A question that we usually get during most of our seminars deals with the applicability of the Perceptual Styles Theory to finding the "perfect mate". While there is no one factor or theory that can fully explain why, how, and with whom we fall in love, but the Perceptual Styles Theory (PST) can help individuals understand the challenges we’re likely to face in different types of relationships. This perspective can be invaluable in predicting communication issues, and in smoothing out issues when they do arise.
There are four basic Perceptual Style (PS) experiences in love, based on couples whose styles are the same, neighboring, one-off, and opposite:
Birds of a feather flock together
Since we’re neighbors, lets be friends
I understand the words you are speaking, but I have no idea what you mean.
For each PS there is a direct opposite, and each has opposite views of the world. Opposites attract because our perception of the world is, by nature, incomplete. Individuals with opposite styles are often attracted to one another because they provide each other with a sense of completeness. Being with someone who does easily and well the types of things you struggle to do with mediocre results can be an exhilarating experience. The problem is that after a while, their inability to do it your way becomes a problem.
I have a close friend whose PS is Methods, while her husband’s is Activity. She wants to have a plan and a schedule and know exactly where they are going before they start out. He, on the other hand, dives into things head first and figures them out as he goes. Both of these approaches work, but neither is the best in all situations.
What are the issues? He sometimes wishes she would just once be spontaneous, and she wishes he would do a little more planning and pay attention to detail. Fortunately for them, they work on balancing their approaches and have come to an agreement on the situations in which each of them takes the lead. They focus on giving each other space to be who they are in their marriage—they don’t spend time trying to change each other.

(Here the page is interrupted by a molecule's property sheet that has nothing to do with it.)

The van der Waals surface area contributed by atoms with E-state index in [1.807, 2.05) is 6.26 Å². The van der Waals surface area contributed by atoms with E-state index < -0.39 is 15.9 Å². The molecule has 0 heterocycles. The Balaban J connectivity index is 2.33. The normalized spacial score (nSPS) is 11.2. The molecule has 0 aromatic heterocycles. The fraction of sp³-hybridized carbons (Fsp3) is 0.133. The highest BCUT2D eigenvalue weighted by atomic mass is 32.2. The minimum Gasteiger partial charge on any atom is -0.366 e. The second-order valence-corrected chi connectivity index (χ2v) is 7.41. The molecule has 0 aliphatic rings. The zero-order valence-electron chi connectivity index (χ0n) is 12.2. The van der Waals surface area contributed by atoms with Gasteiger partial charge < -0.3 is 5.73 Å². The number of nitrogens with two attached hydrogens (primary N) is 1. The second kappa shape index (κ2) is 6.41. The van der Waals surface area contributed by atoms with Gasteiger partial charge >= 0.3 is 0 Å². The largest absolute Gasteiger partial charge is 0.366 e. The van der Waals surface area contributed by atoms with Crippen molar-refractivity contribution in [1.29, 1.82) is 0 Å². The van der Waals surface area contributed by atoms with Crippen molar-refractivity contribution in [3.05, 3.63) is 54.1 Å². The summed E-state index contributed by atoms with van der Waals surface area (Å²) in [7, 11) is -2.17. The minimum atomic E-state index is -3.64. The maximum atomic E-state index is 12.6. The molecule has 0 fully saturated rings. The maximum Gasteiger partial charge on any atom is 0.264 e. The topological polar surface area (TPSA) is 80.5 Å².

The tricky thing about opposites is that what first attracts you—and what you feel is so complimentary because it fills a need you have—can quickly turn into what drives you crazy. If neither party is willing to give, this can turn ugly fast. But it doesn’t have to be that way. You can’t change your partner’s PS, so the challenge is to appreciate them for what they do and love them for who they are.
I understand the words you are speaking, but I have no idea what they mean
When a PS is not identical to yours, nor is it a direct neighbor or an opposite style, we call it a ‘one-off.’ Every PS has two styles that are one-off, and relationships between two people with these styles can often be stormy and unpredictable—habitual modes of interaction don’t work, attempts at humor fall flat, perspectives are at odds, and explanations or descriptions of the same event are likely to be strikingly different.
So what draws people into ‘one-off’ relationships? Usually it is a shared interest or activity—you both love singing and meet in a community chorus, you both play tennis and meet at tennis lessons, you both love to watch football, etc.
One-offs can be attractive initially because they are so different from you that they seem exotic and fascinating. But as soon as the initial fascination wanes, it is really very hard to find a common ground to build a relationship on. In all the years we’ve been using PST in coaching, we’ve never known a couple with one-off styles to stay in a lasting relationship.
Does that mean it’s impossible? Probably not—but if you can’t find common ground in your relationship (or if you feel like you are in relationship with someone from a different planet), it’s best to be advised that it’s going to take a whole lot of work on the part of both you and your partner to keep your relationship together.
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About Lynda-Ross Vega
Lynda-Ross Vega is a partner at Vega Behavioral Consulting, Ltd. She specializes in helping corporate leaders, entrepreneurs, and individuals with interpersonal communications, team dynamics, personal development, and navigating change. Lynda-Ross is co-creator of Perceptual Style Theory, a revolutionary behavioral psychology theory and assessment system that teaches people how to unleash their natural strengths and build the life and career they dream of. For free information on how to succeed in business and in life doing more of what you do best, visit https://www.YourTalentAdvantage.com.
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